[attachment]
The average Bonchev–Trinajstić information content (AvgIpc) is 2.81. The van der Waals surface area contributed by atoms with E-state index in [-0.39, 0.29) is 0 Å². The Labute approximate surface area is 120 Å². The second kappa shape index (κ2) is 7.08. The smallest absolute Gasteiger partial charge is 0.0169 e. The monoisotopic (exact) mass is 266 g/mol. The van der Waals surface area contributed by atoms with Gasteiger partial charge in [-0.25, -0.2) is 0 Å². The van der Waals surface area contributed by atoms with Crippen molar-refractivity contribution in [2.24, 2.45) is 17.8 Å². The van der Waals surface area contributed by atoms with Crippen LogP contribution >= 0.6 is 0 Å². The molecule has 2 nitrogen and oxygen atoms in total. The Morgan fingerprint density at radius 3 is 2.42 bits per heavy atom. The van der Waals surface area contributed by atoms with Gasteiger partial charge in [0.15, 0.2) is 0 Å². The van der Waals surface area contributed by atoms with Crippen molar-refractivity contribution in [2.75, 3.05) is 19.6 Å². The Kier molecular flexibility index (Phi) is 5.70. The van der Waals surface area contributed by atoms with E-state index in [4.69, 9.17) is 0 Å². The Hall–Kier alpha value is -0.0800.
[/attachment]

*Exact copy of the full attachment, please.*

The average Bonchev–Trinajstić information content (AvgIpc) is 2.81. The van der Waals surface area contributed by atoms with E-state index in [-0.39, 0.29) is 0 Å². The Labute approximate surface area is 120 Å². The second kappa shape index (κ2) is 7.08. The smallest absolute Gasteiger partial charge is 0.0169 e. The monoisotopic (exact) mass is 266 g/mol. The van der Waals surface area contributed by atoms with Gasteiger partial charge in [-0.25, -0.2) is 0 Å². The van der Waals surface area contributed by atoms with Crippen molar-refractivity contribution in [2.24, 2.45) is 17.8 Å². The van der Waals surface area contributed by atoms with Crippen LogP contribution >= 0.6 is 0 Å². The molecule has 2 nitrogen and oxygen atoms in total. The Morgan fingerprint density at radius 3 is 2.42 bits per heavy atom. The van der Waals surface area contributed by atoms with Gasteiger partial charge in [0.15, 0.2) is 0 Å². The van der Waals surface area contributed by atoms with Crippen molar-refractivity contribution in [2.75, 3.05) is 19.6 Å². The Kier molecular flexibility index (Phi) is 5.70. The van der Waals surface area contributed by atoms with E-state index in [4.69, 9.17) is 0 Å². The Hall–Kier alpha value is -0.0800.